For several years now the late 19th century building has been home to the German branch of the ESCP-EAP – a European business school offering courses in international management organized on a transnational scale: in Paris, London, Madrid, Turin and of course in Berlin. The private school was originally created by the fusion of two French business schools on the initiative of its patron the Paris Chamber of Commerce and Industry.
From the very outset Céline Starck was determined to pursue business studies at the ESCP-EAP. Following phases in Paris and London the young 23-year-old Frenchwoman is now spending her final year in Berlin. This means she has come full circle: “I spent part of my childhood in Berlin, and I graduated from school here. I definitely wanted to return here to study.” The European Master in Management (EMIM), which she is due to complete this year, takes students to three countries with three sets of qualifications. It’s an ideal study program for young Europeans who can choose from a variety of country combinations depending on their language skills. These are essential, since the courses are held in the language of the respective campus location.
But, although German is the official college language in Berlin, the international participants from over 20 nations know that if they’re lost for words, they can happily carry on talking in English, French or Spanish. In addition to the EMIM it offers the Master in European Business as a one-year postgraduate course and two MBA program, the European Executive MBA for high-level managers and the Central European MBA for East European and German students. It is organized together with partner universities in Bratislava, Prague, Budapest, Tartu, Poznan and Kiev. The idea of the European campus also embraces the teaching content. The dean in Berlin, Herwig Haase, stresses how important it is that the students acquire knowledge not only of the standard American theories but also of European management science. In concrete terms this means knowing what the social market economy means in Germany and to what extent cultural differences can manifest themselves in tax legislation.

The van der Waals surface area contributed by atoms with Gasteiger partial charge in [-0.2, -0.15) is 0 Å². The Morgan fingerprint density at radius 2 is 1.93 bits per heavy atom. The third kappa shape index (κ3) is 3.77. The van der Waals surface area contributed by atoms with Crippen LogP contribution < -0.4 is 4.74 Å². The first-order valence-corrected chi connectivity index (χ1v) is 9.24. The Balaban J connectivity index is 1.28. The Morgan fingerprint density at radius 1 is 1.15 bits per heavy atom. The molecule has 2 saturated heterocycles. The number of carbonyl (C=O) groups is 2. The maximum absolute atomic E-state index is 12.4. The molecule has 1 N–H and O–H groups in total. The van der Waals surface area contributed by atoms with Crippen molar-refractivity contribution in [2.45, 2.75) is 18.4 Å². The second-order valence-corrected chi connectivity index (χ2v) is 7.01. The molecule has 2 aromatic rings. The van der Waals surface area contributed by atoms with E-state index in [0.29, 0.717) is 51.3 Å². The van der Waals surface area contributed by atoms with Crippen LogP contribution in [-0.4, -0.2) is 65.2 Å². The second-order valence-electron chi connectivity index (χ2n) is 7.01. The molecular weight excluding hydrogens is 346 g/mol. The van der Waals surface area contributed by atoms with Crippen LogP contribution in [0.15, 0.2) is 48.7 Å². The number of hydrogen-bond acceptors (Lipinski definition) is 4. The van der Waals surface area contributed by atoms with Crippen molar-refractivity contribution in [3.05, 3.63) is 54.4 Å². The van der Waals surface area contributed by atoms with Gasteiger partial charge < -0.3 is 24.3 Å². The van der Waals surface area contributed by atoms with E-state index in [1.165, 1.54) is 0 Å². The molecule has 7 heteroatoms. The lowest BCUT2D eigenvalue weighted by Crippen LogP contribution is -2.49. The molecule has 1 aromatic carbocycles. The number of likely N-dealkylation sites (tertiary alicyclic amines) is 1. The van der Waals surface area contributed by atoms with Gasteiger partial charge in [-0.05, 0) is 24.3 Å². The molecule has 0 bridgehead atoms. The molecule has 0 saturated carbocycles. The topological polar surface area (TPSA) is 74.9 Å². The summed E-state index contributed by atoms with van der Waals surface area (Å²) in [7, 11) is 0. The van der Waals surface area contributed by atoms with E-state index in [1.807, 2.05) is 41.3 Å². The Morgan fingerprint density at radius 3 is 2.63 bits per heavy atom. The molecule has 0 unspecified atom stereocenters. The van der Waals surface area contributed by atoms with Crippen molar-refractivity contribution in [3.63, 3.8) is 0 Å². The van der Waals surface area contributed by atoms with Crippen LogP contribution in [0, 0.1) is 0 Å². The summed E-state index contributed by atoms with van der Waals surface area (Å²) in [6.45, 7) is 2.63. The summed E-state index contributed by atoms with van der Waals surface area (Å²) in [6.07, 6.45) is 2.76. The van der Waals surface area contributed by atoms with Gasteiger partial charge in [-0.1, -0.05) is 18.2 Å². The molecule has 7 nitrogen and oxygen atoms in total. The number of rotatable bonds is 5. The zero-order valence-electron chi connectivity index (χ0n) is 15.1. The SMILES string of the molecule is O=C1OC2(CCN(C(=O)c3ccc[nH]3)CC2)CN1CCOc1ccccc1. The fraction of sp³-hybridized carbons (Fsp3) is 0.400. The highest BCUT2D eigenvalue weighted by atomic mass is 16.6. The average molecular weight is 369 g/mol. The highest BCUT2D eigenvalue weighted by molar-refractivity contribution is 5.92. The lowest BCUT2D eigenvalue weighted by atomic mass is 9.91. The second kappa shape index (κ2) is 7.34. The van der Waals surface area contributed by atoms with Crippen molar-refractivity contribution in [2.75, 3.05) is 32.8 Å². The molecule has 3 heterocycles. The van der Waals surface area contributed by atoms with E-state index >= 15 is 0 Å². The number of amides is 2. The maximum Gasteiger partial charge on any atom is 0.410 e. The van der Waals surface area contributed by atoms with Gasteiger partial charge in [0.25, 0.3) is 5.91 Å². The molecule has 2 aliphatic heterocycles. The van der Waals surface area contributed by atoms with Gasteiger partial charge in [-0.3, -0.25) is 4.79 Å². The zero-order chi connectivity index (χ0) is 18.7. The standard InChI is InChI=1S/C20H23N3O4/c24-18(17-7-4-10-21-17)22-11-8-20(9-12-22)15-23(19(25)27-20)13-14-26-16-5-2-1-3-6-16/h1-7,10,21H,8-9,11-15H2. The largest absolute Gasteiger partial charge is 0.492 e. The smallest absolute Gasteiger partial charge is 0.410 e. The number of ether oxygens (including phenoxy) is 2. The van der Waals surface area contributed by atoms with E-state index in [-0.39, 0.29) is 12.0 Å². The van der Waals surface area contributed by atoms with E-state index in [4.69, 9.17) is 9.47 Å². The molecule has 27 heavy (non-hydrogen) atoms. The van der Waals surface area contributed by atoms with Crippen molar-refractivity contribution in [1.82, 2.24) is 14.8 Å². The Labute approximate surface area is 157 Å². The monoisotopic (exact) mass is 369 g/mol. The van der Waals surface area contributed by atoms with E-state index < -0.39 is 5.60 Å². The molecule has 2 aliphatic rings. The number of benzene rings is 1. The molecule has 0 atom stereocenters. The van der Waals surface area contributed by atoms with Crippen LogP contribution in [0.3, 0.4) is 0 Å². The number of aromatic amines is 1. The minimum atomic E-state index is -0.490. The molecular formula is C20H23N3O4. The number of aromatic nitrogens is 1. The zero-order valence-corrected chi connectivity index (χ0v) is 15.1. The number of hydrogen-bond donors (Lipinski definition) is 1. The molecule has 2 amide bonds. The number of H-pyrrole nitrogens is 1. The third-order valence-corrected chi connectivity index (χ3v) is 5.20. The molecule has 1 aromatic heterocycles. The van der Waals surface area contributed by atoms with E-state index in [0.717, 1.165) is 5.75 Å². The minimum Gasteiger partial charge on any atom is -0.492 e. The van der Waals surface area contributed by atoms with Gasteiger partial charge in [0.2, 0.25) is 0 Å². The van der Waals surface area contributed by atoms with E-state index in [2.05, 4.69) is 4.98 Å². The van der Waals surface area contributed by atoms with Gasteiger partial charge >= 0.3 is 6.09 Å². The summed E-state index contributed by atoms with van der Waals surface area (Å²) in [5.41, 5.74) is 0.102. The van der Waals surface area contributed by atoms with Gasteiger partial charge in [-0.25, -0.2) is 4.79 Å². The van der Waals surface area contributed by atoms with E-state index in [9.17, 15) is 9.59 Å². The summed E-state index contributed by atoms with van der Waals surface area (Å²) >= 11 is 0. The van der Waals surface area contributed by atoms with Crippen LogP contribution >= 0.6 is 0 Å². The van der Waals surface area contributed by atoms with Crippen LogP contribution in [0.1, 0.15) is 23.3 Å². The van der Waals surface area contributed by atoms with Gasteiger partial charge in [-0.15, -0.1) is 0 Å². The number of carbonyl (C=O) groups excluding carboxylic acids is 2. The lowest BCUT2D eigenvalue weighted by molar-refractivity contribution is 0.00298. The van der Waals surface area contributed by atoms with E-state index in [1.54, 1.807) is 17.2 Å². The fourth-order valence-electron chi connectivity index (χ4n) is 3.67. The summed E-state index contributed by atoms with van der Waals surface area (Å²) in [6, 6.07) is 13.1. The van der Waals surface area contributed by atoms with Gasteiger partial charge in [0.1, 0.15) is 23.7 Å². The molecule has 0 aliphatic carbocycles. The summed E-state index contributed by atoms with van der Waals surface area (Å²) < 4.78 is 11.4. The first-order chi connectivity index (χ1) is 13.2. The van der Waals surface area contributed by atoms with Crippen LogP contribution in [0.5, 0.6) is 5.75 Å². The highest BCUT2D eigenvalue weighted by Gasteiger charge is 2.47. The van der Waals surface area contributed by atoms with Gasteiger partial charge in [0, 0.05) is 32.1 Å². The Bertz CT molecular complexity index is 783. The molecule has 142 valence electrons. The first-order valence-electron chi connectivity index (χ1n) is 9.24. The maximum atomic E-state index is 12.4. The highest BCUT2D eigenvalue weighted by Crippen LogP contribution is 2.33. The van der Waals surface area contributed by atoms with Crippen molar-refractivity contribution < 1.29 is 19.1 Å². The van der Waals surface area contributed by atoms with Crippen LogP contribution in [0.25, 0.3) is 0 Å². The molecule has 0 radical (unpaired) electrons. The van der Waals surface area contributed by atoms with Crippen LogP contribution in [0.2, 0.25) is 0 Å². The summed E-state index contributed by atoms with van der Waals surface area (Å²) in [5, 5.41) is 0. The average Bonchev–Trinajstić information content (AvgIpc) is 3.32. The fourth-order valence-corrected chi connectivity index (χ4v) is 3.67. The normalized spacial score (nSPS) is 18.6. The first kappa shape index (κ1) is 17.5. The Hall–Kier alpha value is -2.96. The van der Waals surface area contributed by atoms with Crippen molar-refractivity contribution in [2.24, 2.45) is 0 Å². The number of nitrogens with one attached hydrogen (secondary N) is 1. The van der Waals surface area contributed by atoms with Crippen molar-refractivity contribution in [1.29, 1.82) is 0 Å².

Berlin has another main area of emphasis: research. Within the ESCP-EAP network the German branch is the only institution offering three-year postgraduate grants leading to a doctorate in International Business Studies. Nils Horch is working in the field of controlling on a thesis about international production networks. He channels his research results straight into teaching: two of his lectures are directly connected with the subject of his thesis. Students can become involved in his research as well: a French fellow student is preparing a seminar paper on networks in French companies. Although the 28-year-old postgraduate could often work from home, he nevertheless travels across the city every day to Charlottenburg. “The conditions are excellent, partly because of the technical facilities. There’s a good library and access to a lot of databases,” he says. The PhD student values the close contact with professors and the international perspective. For instance, a workshop discussion with French and English participants focused on the differences in scientific publications of the various countries. And in contrast to American business schools, it has been possible to productively integrate other research methods, such as video experiments and qualitative interviews, at the European management school.
Study at the school in Berlin prepares participants for a variety of sectors and business areas, and it’s a good address for anyone proposing to enter the German job market. Contacts are created with companies at recruiting events. In Munich François Morin is also looking for a job with a management consultancy company in Germany after he leaves ESAP-EAP. In Berlin he has written his diploma thesis in French, while Céline Starck is currently writing hers in English under the supervision of a professor in London. As soon as she finishes she will leave for an internship with Roland Berger Strategy Consultants. All of this is possible at this management school with its European perspective.
What’s more: international students see Berlin as something like a European New York, not just because of all the clubs and restaurants, and the excellent public transport facilities. François Morin is convinced that the city is a “dream place for studying”. Not only because there are so many things to do. It’s cheap to live here too – an apartment and food cost far less than in the other European business school locations. Melanie Stoll, who has already graduated and will soon start work in France, is a Berlin fan too. As a native of France and a culture fan, she loved getting tickets to ballet and opera performances at the student rate. She went to the Staatsoper and the Deutsche Oper at least 15 times and could now even imagine working in cultural management at some stage in her career. Summing up she says: “My year in Berlin was the best in my whole ESCP-EAP experience.”
The European School of Management (ESCP-EAP) lies like a lush biotope in the greenery of western Berlin, immediately next to Charlottenburg Palace grounds. Flanked by ancient trees the impressive building with its inner courtyards and carefully tended lawns invokes images of pleasant campus celebrations, even though summer seems far away in the cool Berlin spring.
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